All in all, as the experts outlined, if you're looking for added hydration, introducing humectants such as glycerin, urea, hyaluronic acid, and glycolic acid, is your best bet. For smoothing and brightening the skin, look for exfoliating acids such as lactic acid and glycolic acid. Physical exfoliants such as clay and niacinamide can also be your BFF for improving hyperpigmentation.

Body masking with a skin condition

As great as masking can be for your body, if you've got a skin condition such as eczema or acne, proceed with caution. "I think it's always important for a patient to check with their treating dermatologist to ensure that a product will not exacerbate their underlying issue," says Dr. Ellis. 

"You should be cautious when using a mask if you have any skin conditions in order not to cause flare-ups," Dr. Peredo warns. This is especially true if you're working with masks that contain exfoliating acids or potentially harsh actives. 

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That said, there are definitely some ingredients you can use that can help soothe some of those chronic skin issues we just mentioned. For eczema, "use ingredients like coconut oil as it easily penetrates the skin and moisturizes," Terrie Absher, medical aesthetician and founder of Total Glow spa in Menlo Park, California suggests. "Some of the other ingredients I love using for body masks that we also use at our spa are gotu kola, yogurt, colloidal oatmeal, turmeric, and aloe vera – they are wonderful for calming, soothing, and moisturizing the skin."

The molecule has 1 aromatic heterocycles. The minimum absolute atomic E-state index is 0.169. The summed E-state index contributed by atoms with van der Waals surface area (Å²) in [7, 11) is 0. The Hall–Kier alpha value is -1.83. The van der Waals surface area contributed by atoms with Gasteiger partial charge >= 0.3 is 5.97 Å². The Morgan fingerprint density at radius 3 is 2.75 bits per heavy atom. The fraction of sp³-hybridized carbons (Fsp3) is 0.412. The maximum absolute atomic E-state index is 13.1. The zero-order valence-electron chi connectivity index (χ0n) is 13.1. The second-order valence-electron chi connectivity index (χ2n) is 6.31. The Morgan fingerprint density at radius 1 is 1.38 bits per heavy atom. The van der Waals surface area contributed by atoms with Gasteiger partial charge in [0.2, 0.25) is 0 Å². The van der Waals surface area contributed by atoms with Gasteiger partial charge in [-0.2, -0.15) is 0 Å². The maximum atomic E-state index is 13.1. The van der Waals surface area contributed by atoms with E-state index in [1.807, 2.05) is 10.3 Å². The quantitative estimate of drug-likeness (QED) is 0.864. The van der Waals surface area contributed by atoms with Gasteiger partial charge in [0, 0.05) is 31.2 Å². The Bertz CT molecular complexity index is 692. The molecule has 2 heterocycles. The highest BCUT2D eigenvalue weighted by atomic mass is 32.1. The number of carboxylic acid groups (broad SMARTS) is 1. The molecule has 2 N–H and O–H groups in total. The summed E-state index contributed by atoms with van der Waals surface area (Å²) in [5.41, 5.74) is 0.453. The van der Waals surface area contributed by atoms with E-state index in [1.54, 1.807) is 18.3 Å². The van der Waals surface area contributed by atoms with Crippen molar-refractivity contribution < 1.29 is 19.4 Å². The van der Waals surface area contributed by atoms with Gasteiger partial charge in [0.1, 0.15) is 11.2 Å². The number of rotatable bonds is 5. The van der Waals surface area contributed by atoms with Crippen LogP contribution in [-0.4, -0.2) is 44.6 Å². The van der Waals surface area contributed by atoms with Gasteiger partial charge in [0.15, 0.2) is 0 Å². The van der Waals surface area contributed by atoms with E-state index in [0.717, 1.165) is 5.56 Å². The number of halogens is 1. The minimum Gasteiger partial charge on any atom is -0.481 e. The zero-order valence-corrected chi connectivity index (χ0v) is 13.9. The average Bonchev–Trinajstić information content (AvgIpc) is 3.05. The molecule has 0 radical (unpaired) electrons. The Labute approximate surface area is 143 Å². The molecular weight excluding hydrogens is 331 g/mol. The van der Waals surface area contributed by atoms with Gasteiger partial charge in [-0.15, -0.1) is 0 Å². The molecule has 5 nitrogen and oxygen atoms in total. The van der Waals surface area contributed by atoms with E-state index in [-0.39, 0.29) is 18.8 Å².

Lipids are actually key for treating things like eczema and psoriasis, according to Los Angeles-based aesthetician and dermatological nurse, Natalie Aguilar. "Products that are rich in lipids, ceramides, and probiotics can help strengthen the skin's microbiome," she explains. "It's a defense layer and provides it with a hydrating barrier that prevents further TEWL (transepidermal water loss)." Los Angeles-based aesthetician Joshua Ross suggests fragrance-free masks if you've got eczema, as the scents may irritate your skin. Stay away from retinoids and glycolic acid, too.

Acne sufferers, look for a mask with salicylic acid in it, Fernandez advises. "If the skin is dry with acne look for a gel-based mask, while oily skin will benefit from a clay-based mask," she says, stressing to take care that you're not using anything potentially comedogenic (pore-clogging). 

How often should you be masking?

Dr. Ellis recommends masking weekly or biweekly. Absher says that masks can be done one to three times a week, depending on the kind of mask you're using. If it's for moisturizing, you can use it more frequently, but if it's something more specific, you should probably use it less often. The good news is, most masks come with instructions — follow them, and also talk to your dermatologist about what would work best for your skin.